Sen. Bernie Sanders introduced legislation Thursday that would roll back the pension cuts included in the budget agreement, and he’s already getting some key support.
The Veterans’ Affairs Committee chairman introduced the Comprehensive Veterans Health and Benefits and Military Retirement Pay Restoration Act, calling the bill the product of “a year of bipartisan work.”
The bill — a combination of two veterans omnibus bills — tackles a wide range of veterans-related issues, including compensation, health care, administrative fixes at the Veterans Affairs Department, education, veterans’ employment, and — an issue on the minds of many members of Congress — restoring the proposed $6 billion plus in cuts to working-age military retirees.
“The American people have spoken very loudly and very clearly. They have told members of Congress to restore these cuts to military retirees, and we have listened,” the Vermont independent said.
Senate Majority Leader Harry Reid is expected to fast-track the legislation under Rule 14, which will allow the bill to skip the committee process, and be taken up after the Senate returns from recess, a spokesman for Sanders said.
And the Military Officers Association of America came out with some early support for the bill on Friday afternoon, citing the provision to restore the COLA funding. MOAA President Norb Ryan said the group “deeply appreciates” the restoration’s inclusion in the legislation.
Under the budget agreement passed late last year, the annual cost-of-living adjustment for working-age military retirees would decrease by a total of 1 percent over 10 years.
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President Obama has said he’ll nominate John King to fill out the last few months of Obama’s presidency as Secretary of Education. King has been in an acting secretary role since Arne Duncan stepped down in December. The White House is pressuring the Senate to act quickly on the nomination.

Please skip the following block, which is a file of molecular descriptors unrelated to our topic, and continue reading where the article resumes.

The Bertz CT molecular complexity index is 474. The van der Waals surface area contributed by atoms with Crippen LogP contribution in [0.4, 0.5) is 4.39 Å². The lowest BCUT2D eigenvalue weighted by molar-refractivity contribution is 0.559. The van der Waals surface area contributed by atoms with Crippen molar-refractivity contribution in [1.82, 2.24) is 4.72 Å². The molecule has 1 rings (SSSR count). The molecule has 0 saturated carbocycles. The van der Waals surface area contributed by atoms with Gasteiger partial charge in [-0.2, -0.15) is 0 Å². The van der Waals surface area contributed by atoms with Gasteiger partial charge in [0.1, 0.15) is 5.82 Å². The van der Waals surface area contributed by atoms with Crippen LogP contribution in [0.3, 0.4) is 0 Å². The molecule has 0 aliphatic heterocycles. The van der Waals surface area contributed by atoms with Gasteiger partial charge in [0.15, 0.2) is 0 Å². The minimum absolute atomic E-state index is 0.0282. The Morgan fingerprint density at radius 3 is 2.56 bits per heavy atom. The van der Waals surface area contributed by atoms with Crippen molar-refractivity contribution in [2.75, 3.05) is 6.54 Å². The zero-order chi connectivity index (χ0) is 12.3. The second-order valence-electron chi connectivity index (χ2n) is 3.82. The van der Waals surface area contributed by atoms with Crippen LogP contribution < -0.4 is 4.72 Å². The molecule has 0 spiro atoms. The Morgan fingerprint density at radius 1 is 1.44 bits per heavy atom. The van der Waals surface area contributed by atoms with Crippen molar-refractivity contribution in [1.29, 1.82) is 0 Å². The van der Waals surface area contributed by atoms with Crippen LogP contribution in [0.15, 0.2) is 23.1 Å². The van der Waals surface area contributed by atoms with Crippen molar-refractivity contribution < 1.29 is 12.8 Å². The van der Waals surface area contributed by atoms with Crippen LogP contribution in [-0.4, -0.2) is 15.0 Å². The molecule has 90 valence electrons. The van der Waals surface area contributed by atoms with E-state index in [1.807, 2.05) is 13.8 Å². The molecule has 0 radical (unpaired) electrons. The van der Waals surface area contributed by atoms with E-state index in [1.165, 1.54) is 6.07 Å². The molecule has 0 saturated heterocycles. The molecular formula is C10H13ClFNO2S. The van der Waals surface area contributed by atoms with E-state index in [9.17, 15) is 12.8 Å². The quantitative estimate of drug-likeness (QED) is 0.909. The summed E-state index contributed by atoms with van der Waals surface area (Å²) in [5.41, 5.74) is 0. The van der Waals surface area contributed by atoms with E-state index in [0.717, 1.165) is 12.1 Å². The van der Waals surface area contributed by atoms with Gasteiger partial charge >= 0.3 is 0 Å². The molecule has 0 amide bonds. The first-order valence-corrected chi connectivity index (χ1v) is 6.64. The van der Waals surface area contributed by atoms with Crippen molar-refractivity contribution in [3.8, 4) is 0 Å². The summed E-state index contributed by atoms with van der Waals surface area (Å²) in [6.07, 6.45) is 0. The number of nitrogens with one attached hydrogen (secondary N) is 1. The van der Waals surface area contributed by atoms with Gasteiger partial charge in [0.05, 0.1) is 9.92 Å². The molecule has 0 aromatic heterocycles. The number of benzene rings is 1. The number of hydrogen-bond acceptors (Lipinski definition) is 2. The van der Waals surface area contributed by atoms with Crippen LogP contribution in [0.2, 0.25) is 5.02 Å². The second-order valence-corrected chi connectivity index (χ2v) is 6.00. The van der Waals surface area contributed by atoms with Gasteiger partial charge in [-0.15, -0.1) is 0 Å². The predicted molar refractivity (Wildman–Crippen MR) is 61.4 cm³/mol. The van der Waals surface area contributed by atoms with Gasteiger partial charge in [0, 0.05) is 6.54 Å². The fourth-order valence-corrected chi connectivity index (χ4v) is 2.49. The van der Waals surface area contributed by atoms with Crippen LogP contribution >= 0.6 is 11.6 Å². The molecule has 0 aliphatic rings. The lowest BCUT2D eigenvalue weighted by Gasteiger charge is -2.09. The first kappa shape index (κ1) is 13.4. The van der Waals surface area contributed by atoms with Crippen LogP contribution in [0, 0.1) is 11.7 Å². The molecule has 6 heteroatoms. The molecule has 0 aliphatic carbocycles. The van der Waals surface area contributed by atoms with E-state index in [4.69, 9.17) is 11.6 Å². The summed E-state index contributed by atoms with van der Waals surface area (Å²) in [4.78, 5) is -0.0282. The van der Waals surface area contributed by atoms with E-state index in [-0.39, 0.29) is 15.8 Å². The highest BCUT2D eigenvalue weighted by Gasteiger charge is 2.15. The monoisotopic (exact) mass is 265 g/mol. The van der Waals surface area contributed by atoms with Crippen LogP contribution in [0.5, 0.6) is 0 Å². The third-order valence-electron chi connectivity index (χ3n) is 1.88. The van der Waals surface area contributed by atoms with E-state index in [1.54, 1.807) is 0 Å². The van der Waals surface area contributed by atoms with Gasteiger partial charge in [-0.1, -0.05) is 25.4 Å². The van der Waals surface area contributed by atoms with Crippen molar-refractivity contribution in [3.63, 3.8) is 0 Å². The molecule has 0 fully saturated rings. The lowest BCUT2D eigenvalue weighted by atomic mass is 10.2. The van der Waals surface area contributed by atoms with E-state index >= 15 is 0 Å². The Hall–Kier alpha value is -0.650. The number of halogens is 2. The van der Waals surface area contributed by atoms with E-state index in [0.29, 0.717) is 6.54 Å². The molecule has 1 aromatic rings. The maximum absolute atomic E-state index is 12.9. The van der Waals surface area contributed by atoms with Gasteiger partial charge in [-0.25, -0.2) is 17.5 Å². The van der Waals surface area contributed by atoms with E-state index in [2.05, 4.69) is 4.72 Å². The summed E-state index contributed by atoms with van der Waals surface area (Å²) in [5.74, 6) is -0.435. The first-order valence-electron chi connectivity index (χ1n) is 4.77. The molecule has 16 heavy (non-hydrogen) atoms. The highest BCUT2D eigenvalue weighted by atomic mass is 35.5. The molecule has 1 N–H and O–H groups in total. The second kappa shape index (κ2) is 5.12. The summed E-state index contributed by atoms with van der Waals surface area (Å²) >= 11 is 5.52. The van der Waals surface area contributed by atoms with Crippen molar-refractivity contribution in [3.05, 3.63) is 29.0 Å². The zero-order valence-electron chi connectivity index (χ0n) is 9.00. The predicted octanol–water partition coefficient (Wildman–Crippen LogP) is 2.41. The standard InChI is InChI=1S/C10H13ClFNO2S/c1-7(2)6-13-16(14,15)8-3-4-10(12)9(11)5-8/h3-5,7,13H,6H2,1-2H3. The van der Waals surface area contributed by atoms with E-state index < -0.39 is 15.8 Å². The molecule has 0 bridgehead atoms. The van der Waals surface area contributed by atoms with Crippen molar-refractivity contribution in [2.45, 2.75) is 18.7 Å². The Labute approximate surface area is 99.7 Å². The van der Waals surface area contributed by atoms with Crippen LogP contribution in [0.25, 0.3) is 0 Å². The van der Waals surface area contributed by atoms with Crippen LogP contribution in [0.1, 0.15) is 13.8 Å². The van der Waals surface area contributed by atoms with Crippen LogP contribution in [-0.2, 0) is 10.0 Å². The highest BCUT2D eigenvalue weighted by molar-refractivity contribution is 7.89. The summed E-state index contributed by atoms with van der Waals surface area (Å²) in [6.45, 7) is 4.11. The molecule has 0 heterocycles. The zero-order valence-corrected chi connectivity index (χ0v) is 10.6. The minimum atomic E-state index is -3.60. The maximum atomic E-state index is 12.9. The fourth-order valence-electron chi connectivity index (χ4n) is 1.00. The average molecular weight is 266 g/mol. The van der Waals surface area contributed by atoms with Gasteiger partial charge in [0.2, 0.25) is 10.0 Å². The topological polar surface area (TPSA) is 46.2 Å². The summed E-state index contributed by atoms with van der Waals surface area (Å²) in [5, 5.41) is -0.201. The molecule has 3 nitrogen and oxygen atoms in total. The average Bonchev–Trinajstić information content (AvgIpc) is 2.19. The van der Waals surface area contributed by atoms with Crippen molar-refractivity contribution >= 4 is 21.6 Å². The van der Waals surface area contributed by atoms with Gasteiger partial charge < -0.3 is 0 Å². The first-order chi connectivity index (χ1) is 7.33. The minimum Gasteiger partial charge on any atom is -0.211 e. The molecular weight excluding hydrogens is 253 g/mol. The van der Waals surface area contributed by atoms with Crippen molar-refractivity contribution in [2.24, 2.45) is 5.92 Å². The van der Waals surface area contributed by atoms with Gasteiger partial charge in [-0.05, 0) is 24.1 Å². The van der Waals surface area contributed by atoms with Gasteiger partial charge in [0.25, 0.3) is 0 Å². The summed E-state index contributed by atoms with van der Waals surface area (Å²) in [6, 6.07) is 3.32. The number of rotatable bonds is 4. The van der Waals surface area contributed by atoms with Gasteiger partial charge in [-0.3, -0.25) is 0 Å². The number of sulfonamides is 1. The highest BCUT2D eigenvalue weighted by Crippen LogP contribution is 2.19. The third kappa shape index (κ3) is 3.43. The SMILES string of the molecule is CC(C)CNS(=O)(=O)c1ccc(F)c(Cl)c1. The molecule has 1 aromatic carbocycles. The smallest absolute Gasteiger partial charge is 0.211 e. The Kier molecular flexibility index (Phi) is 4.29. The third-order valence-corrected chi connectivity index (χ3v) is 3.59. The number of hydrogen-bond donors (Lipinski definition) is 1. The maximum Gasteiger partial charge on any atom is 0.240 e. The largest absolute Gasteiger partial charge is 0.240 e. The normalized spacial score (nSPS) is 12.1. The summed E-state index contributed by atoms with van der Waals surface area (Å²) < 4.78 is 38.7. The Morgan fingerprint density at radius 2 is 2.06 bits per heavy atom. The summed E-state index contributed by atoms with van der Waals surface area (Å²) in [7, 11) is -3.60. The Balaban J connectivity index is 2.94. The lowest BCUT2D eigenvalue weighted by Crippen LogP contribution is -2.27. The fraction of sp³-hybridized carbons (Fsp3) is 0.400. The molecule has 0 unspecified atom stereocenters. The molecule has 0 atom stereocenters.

Bernie Sanders supporters aren’t taking this whole superdelegate thing lying down. Despite a tie a blowout win against Hillary Clinton, Sanders trails her by some 350 delegates in the overall count, thanks mostly to superdelegates pledging to support her. His backers have taken to creating a MoveOn.org petition to pressure the superdelegates to be flexible. It reads: “Commit to honoring the voters—let everyone know that you won’t allow your vote to defeat our votes. Announce that in the event of a close race, you’ll align yourself with regular voters—not party elites.” So far it’s attracted 162,000 signatures.
House Speaker Paul Ryan today is trying to convince his large but divided conference that they need to pass a budget under regular order. “Conservatives are revolting against higher top-line spending levels negotiated last fall by President Obama and Ryan’s predecessor, then-Speaker John Boehner (R-OH). GOP centrists are digging in on the other side, pledging to kill any budget that deviates from the two-year, bipartisan budget deal.” Ryan’s three options are to lower the budget numbers to appease the Freedom Caucus, “deem” a budget and move on to the appropriations process, or “preserve Obama-Boehner levels, but seek savings elsewhere.”
“A bill headed for President Barack Obama this week includes a provision that would ban U.S. imports of fish caught by slaves in Southeast Asia, gold mined by children in Africa and garments sewn by abused women in Bangladesh, closing a loophole in an 85-year-old tariff law.” The Senate approved the bill, which would also ban Internet taxes and overhaul trade laws, by a vote of 75-20. It now goes to President Obama.
Bernie Sanders has closed to within seven points of Hillary Clinton in a new Morning Consult survey. Clinton leads 46%-39%. Consistent with the New Hampshire voting results, Clinton does best with retirees, while Sanders leads by 20 percentage points among those under 30. On the Republican side, Donald Trump is far ahead with 44% support. Trailing by a huge margin are Ted Cruz (17%), Ben Carson (10%) and Marco Rubio (10%).